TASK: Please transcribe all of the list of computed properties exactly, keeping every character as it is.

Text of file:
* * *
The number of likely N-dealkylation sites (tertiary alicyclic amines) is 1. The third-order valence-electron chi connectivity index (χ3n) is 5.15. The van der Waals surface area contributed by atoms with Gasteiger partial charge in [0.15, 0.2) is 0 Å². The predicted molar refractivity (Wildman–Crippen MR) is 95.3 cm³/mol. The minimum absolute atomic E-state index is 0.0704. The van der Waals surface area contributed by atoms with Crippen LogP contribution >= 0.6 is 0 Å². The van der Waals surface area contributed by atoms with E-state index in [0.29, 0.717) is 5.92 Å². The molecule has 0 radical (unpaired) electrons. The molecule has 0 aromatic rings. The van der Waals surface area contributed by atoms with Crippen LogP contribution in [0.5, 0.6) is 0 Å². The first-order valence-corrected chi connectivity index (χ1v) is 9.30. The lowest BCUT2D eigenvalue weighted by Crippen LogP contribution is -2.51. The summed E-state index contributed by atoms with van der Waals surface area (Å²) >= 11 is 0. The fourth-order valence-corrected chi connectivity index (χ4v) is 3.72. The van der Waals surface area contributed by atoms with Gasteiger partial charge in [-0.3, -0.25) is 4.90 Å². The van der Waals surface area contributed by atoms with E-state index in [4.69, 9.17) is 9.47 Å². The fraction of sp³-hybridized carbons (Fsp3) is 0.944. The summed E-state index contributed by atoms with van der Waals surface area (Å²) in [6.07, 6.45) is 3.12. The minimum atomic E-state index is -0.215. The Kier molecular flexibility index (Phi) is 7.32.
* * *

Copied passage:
The number of likely N-dealkylation sites (tertiary alicyclic amines) is 1. The third-order valence-electron chi connectivity index (χ3n) is 5.15. The van der Waals surface area contributed by atoms with Gasteiger partial charge in [0.15, 0.2) is 0 Å². The predicted molar refractivity (Wildman–Crippen MR) is 95.3 cm³/mol. The minimum absolute atomic E-state index is 0.0704. The van der Waals surface area contributed by atoms with Crippen LogP contribution >= 0.6 is 0 Å². The van der Waals surface area contributed by atoms with E-state index in [0.29, 0.717) is 5.92 Å². The molecule has 0 radical (unpaired) electrons. The molecule has 0 aromatic rings. The van der Waals surface area contributed by atoms with Crippen LogP contribution in [0.5, 0.6) is 0 Å². The first-order valence-corrected chi connectivity index (χ1v) is 9.30. The lowest BCUT2D eigenvalue weighted by Crippen LogP contribution is -2.51. The summed E-state index contributed by atoms with van der Waals surface area (Å²) >= 11 is 0. The fourth-order valence-corrected chi connectivity index (χ4v) is 3.72. The van der Waals surface area contributed by atoms with Gasteiger partial charge in [-0.3, -0.25) is 4.90 Å². The van der Waals surface area contributed by atoms with E-state index in [4.69, 9.17) is 9.47 Å². The fraction of sp³-hybridized carbons (Fsp3) is 0.944. The summed E-state index contributed by atoms with van der Waals surface area (Å²) in [6.07, 6.45) is 3.12. The minimum atomic E-state index is -0.215. The Kier molecular flexibility index (Phi) is 7.32.